Let me veer off a little here.  We in Liquorature have a tough time defining our exact goal with this club.  Obviously the central tenet is enjoyment, but how do we define what constitutes that?  It could be that a) we have a book that we enjoy reading while we read it and therefore earn our just rewards;  b) we have a book that pays off in spades when it comes to gathering night, through great conversation and stimulated discussion;  or ideally c) we have a book that does both.

We have now had a few books (Blood Meridian, Atlantis, Looking Backward) that have left a couple of us…underwhelmed in terms of literary enjoyment, yet have led to brilliant nights of hanging out.  On the flipside, the one book which should have had us talking the sun up (Atlas Shrugged), didn’t create half the ripples I’d hoped for intellectually, but was met with overwhelming acclaim.   Being biased as to Ayn Rand’s school of thought, I like to think that the Liquorature guys are just so logical and bright that there was nothing to bother questioning about her uber-manifesto.  ;)

At the end of the day, each of these books pays off dividends to some of us more than others, but ultimately reward the club as a whole.

It was fairly unanimous that Looking Backward was a hellish read.  To quote Robert, this was my ‘godforsook book’.  A mix of dry literary stylings and Victorian language left us all slack-jawed and glazing.  More than a couple of us were 11th hour finishers here.  It was evident early however, that this book would net a fair amount of criticism, which of course, is good discussion.  I leave the rest to Lance (or whoever writes up the book’s review) to flesh out for you.  Trust me…I said my piece this evening.  The last thing I want to do is rehash THAT.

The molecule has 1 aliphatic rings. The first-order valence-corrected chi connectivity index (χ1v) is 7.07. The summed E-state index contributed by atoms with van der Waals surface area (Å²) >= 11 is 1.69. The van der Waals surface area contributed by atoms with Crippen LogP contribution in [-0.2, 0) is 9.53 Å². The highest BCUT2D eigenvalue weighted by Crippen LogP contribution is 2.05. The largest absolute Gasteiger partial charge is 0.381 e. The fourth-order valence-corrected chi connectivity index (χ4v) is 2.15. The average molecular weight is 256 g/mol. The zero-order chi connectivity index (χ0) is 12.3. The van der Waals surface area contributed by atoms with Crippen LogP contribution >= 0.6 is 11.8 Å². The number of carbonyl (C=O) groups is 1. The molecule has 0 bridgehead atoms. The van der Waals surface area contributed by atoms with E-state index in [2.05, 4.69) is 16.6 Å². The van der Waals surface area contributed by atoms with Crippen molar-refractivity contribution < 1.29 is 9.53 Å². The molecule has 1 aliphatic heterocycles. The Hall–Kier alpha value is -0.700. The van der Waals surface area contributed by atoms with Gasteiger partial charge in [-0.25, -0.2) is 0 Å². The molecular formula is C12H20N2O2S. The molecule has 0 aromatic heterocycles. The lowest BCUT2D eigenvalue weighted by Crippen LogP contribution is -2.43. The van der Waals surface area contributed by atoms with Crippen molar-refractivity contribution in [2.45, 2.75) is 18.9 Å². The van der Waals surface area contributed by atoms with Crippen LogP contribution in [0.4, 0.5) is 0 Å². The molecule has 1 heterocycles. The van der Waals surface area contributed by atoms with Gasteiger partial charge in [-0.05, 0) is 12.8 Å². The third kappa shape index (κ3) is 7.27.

So…the rest of the evening…

Lots of laughs.  Great to see everyone speaking out.  As mentioned last time ’round, everyone seems to be opening up more and more each time.  Pat, suffering from back troubles, was a trooper just for coming out.  Hope you’re feeling a bit better, amigo.  The mood was light, even when into politics and world religions for a bit.  This was a great night.  Stayed on topic for about two hours all told.  Not bad for a novel no bigger than an Archie Double Digest